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BRIAN COX (Dr. Guggenheim) is of Irish descent and Celtic heritage. In 1961, just prior to his 15th birthday, Cox joined Dundee Repertory Theatre as an apprentice. He later enrolled in the prestigious London Academy of Music and Dramatic Arts (LAMDA). His first appearance in London came in the highly successful production of "As You Like It." Returning to Scotland, Cox played the title role in "Peer Gynt," Mercutio in "Romeo & Juliet" an Iago in "Othello" at The Royal Lyceum Theatre and Birmingham Repertory.

Subsequent stage work included Ibsen's "When We Dead Awaken," "In Celebration," "Hedda Gabler" and "Cromwell." Cox enjoyed an extended run on London's West End in "Getting On" at the Queen's Theatre, returning to The Nottingham Playhouse to take the title role in Ibsen's "Brand."

Cox also played Brutus in "Julius Caesar" and starred in "Herod" and "Macbeth." In the early 1980s he also accumulated credits in "Summer Party," "Have You Anything to Declare?," the title role in "Danton's Death" and as Captain Ahab in "Moby Dick."

In 1985, Cox co-starred with Glenda Jackson in O'Neill's "Strange Interlude" on Broadway, earning his second British Theatre Association Drama Award for Best Actor. Later the same year, he gave a tour de force performance in "Rat in the Skull," an exchange production between New York's Public Theater and London's Royal Court Theatre.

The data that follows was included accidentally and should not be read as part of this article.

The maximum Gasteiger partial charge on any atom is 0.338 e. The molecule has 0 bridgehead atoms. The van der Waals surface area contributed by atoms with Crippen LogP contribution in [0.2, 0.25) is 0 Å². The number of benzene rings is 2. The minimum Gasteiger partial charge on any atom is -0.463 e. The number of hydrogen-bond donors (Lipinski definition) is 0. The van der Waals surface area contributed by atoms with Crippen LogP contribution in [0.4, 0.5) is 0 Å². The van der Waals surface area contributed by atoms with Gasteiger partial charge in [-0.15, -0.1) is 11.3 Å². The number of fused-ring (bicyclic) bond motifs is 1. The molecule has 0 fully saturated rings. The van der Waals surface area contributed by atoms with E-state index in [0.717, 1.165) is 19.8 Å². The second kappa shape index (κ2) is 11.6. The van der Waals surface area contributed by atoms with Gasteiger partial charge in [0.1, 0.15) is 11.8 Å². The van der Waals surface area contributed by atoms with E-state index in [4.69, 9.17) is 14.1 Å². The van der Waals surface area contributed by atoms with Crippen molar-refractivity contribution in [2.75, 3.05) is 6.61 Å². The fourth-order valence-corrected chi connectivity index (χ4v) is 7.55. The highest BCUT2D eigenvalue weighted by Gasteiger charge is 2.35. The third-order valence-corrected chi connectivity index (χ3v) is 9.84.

During the past decade, Cox starred in "The Danton Affair," "Misalliance," (garnering his first Olivier Award), "Fashion," "Three Sisters," "The Taming of the Shrew" (which earned him the British Theatre Association Drama Award for Best Actor), "Titus Andronicus" (winning his second Olivier Award), "Frankie & Johnny in the Claire de Lune," "King Lear" and "Richard III." He made his musical debut in Meredith Wilson's "The Music Man." Last year, he starred in "Skylight" at the Mark Taper Forum in Los Angeles. He recently starred in a one-man show in New York called "St. Nicholas," at Primary Stages, and is currently starring on Broadway in the Tony Award-winning play, "Art."

On television, he appeared in the BBC production of "The Year of the Sex Olympics," "Z Cars," "Minder" and other series. For the BBC, Cox starred as Henry II in the miniseries "The Devil's Crown," J.S. Bach in "Bach Cantatas," William Wallace in "Churchill's People" and Laurent in "Therese Raquin." His more recent television credits include "The Lost Language of Cranes," the miniseries "Grushko" and "The Negotiator" for the BBC, "The Big Battalions" for Channel 4, "The Cloning of Joanna May" for A&E Network and "Six Characters in Search of an Author" for Bravo.

Cox earned his first major film role in 1970, portraying Bolshevik leader Leon Trotsky in "Nicholas & Alexandra." He reprised his theatrical role as a miners son in Lindsay Anderson's "In Celebration" and starred as a Scottish nobleman in the BAFTA Award-winning "The Privilege." His first American film was "Manhunter."

Cox next appeared in "Hidden Agenda," Walt Disney Pictures live-action "Iron Will,


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